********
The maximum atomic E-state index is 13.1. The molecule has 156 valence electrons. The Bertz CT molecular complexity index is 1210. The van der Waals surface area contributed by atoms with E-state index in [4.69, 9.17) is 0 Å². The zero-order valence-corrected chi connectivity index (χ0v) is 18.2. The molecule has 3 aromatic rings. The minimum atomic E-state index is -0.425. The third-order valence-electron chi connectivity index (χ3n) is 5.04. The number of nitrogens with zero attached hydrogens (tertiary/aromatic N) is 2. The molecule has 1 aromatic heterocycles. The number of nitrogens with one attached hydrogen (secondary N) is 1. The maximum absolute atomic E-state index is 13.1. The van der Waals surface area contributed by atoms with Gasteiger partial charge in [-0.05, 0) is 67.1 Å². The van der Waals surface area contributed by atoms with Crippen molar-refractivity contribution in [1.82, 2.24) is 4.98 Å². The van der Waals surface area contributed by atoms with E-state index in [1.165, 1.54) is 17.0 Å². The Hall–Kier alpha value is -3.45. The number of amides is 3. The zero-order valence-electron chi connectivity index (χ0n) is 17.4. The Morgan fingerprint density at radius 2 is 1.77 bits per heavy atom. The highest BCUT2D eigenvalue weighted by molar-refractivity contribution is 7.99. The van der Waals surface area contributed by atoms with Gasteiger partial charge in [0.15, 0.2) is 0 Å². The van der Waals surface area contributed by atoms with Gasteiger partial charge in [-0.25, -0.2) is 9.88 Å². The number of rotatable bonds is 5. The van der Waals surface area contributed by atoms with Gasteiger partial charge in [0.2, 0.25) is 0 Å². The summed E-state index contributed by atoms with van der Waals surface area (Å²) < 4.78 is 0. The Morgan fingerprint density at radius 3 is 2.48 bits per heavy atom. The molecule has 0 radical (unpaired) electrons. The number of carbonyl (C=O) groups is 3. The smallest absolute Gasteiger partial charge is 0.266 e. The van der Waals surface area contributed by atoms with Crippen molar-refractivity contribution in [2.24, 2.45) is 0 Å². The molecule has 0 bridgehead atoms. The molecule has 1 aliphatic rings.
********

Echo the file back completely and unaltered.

The maximum atomic E-state index is 13.1. The molecule has 156 valence electrons. The Bertz CT molecular complexity index is 1210. The van der Waals surface area contributed by atoms with E-state index in [4.69, 9.17) is 0 Å². The zero-order valence-corrected chi connectivity index (χ0v) is 18.2. The molecule has 3 aromatic rings. The minimum atomic E-state index is -0.425. The third-order valence-electron chi connectivity index (χ3n) is 5.04. The number of nitrogens with zero attached hydrogens (tertiary/aromatic N) is 2. The molecule has 1 aromatic heterocycles. The number of nitrogens with one attached hydrogen (secondary N) is 1. The maximum absolute atomic E-state index is 13.1. The van der Waals surface area contributed by atoms with Gasteiger partial charge in [-0.05, 0) is 67.1 Å². The van der Waals surface area contributed by atoms with Crippen molar-refractivity contribution in [1.82, 2.24) is 4.98 Å². The van der Waals surface area contributed by atoms with E-state index in [1.165, 1.54) is 17.0 Å². The Hall–Kier alpha value is -3.45. The number of amides is 3. The zero-order valence-electron chi connectivity index (χ0n) is 17.4. The Morgan fingerprint density at radius 2 is 1.77 bits per heavy atom. The highest BCUT2D eigenvalue weighted by molar-refractivity contribution is 7.99. The van der Waals surface area contributed by atoms with Gasteiger partial charge in [0.15, 0.2) is 0 Å². The van der Waals surface area contributed by atoms with Gasteiger partial charge in [-0.25, -0.2) is 9.88 Å². The number of rotatable bonds is 5. The van der Waals surface area contributed by atoms with Gasteiger partial charge in [0.2, 0.25) is 0 Å². The summed E-state index contributed by atoms with van der Waals surface area (Å²) < 4.78 is 0. The Morgan fingerprint density at radius 3 is 2.48 bits per heavy atom. The molecule has 0 radical (unpaired) electrons. The number of carbonyl (C=O) groups is 3. The smallest absolute Gasteiger partial charge is 0.266 e. The van der Waals surface area contributed by atoms with Crippen molar-refractivity contribution in [2.24, 2.45) is 0 Å². The molecule has 0 bridgehead atoms. The molecule has 1 aliphatic rings.